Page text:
Scotland's chief medical officer quits after breaking coronavirus lockdown rules

5 April 2020, 22:13

Dr Catherine Calderwood has quit after being pictured visiting her second home
Dr Catherine Calderwood has quit after being pictured visiting her second home. Picture: PA

By Kate Buck

Scotland's chief medical officer has resigned after being criticised for not adhering to social distancing advice by visiting her second home.

Dr Catherine Calderwood was pictured visiting her family's second home in Earlsferry, Fife, by the Scottish Sun on Sunday this morning.

Just days earlier, the 51-year-old tweeted a photo of her family at their main residence in Edinburgh as they clapped for the frontline NHS staff working to stop the spread of Covid-19.

Earlsferry is a drive of more than an hour from Edinburgh.

In a statement, Dr Calderwood apologised for her actions and admitted there were not "legitimate" reasons for her to travel to Fife.

It read: "I wish to apologise unreservedly for the issue reported in the media today.

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Dr Calderwood has been tackling the coronavirus pandemic with Nicola Sturgeon
Dr Calderwood has been tackling the coronavirus pandemic with Nicola Sturgeon. Picture: PA

"While there are reasons for what I did, they do not justify it and they were not legitimate reasons to be out of my home.

"While I and my family followed the guidance on social distancing at all times, I understand that I did not follow the advice I am giving to others, and I am truly sorry for that.

"I know how important this advice is and I do not want my mistake to distract from that.

"I have a job to do as chief medical officer to provide advice to ministers on the path of this virus and to support the medical profession as they work night and day to save lives, and having spoken with the First Minister this morning I will continue to focus entirely on that job."

Dr Calderwood initially apologised after photos of herself and her family near a coastal retreat in Earlsferry were published in The Scottish Sun on Saturday.

Just days earlier, the 51-year-old tweeted a photo of her family at their main residence in Edinburgh as they clapped for the frontline NHS staff working to stop the spread of Covid-19.

She was caught visiting her family's holiday home and admitted doing so twice
She was caught visiting her family's holiday home and admitted doing so twice. Picture: PA

Dr Calderwood, who was issued with a police warning over her conduct, told the briefing at the Scottish Government headquarters in Edinburgh on Sunday she had also visited the home in Fife last weekend with her husband.

She will now work with her team "over the next few days to ensure a smooth transition" to her successor.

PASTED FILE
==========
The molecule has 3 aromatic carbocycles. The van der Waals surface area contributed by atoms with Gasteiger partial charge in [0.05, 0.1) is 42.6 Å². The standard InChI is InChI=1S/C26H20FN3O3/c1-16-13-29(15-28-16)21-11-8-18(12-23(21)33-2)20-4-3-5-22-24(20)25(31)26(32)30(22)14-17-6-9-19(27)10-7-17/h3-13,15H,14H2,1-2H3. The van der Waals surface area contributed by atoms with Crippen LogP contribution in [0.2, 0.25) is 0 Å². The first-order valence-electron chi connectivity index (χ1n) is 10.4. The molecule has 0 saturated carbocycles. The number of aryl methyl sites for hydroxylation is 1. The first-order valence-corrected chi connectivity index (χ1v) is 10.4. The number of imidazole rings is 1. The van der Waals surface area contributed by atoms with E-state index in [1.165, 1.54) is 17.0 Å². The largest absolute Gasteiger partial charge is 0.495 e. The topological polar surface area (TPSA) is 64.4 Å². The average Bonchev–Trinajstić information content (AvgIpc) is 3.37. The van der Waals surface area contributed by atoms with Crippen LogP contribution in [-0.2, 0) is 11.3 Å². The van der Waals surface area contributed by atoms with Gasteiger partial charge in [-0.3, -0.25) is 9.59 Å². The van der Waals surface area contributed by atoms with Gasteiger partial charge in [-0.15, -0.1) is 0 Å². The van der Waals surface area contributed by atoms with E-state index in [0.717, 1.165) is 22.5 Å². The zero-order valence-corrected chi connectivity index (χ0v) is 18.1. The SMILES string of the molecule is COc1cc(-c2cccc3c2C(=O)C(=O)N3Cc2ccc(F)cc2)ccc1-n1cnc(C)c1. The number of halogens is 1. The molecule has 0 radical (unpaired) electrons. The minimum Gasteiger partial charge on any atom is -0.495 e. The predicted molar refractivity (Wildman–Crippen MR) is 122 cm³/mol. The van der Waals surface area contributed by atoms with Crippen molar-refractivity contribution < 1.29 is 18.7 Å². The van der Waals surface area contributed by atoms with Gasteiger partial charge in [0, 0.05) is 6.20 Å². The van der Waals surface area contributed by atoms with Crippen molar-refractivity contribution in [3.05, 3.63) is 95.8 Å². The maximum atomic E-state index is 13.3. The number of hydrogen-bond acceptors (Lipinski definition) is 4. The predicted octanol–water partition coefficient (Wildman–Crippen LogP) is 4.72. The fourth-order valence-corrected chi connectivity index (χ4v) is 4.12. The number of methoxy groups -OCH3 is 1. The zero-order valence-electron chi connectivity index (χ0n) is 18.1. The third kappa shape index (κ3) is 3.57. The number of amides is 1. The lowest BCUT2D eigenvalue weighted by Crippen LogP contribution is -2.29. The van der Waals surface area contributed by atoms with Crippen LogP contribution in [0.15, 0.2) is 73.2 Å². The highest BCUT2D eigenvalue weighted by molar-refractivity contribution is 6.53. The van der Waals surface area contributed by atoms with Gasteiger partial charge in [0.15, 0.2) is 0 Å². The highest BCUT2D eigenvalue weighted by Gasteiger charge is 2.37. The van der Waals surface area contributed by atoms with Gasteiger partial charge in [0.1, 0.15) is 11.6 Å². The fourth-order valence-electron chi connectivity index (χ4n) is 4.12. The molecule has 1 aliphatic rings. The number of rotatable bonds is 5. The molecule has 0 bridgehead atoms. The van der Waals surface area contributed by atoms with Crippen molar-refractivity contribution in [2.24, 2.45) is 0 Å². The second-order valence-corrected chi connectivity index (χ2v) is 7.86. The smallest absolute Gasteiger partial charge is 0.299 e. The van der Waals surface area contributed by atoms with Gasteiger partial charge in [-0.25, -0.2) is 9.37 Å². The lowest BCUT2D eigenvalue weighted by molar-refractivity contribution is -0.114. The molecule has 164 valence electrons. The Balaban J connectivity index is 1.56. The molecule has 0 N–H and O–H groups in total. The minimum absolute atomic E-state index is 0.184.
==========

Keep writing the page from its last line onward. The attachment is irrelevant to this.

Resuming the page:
Ms Sturgeon said she did not know about Dr Calderwood's visits to the home until Saturday night.

The First Minister again backed the doctor's advice, saying: "Dr Calderwood's advice to me, to the government and to people across Scotland over the past few weeks has been the right advice.

"People should continue to stay at home to protect the NHS and to save lives.

"It is however clear that the mistake she made - even though she has apologised sincerely and honourably for it - risks distracting from and undermining confidence in the government's public health message at this crucial time.

"That is not a risk either of us is willing to take."

She also paid tribute to Dr Calderwood, adding: "Catherine has been a transformational CMO, bringing changes to the way medicine is delivered in Scotland and in particular using her experience to bring an overdue focus to women's health.

"Also, as I said earlier, her advice to me on coronavirus will be missed - which is why she will work to ensure a smooth transition in the days ahead.

"While she has made a very serious mistake in her actions, that should not detract from the fact that as CMO she has made a highly valuable contribution to the medical profession and to health in Scotland, and I have no doubt she will continue to do so in future.

"She leaves office with my thanks and admiration."

Earlier on Sunday evening, Ms Sturgeon confirmed Dr Calderwood was withdrawing from the daily updates and would also no longer feature in the Scottish Government's advertising campaign.

Police Scotland Chief Constable Iain Livingstone said officers had visited Dr Calderwood and issued a warning about her conduct.

Mr Livingstone said in a statement: "Earlier today, local officers visited Dr Catherine Calderwood and spoke to her about her actions, reiterated crucial advice and issued a warning about her future conduct, all of which she accepted.

"The legal instructions on not leaving your home without a reasonable excuse apply to everyone. Social distancing is the key intervention to curtail the spread of coronavirus and it is essential that the instructions are followed to protect each other, take strain from the NHS and save lives.

"Individuals must not make personal exemptions bespoke to their own circumstances."

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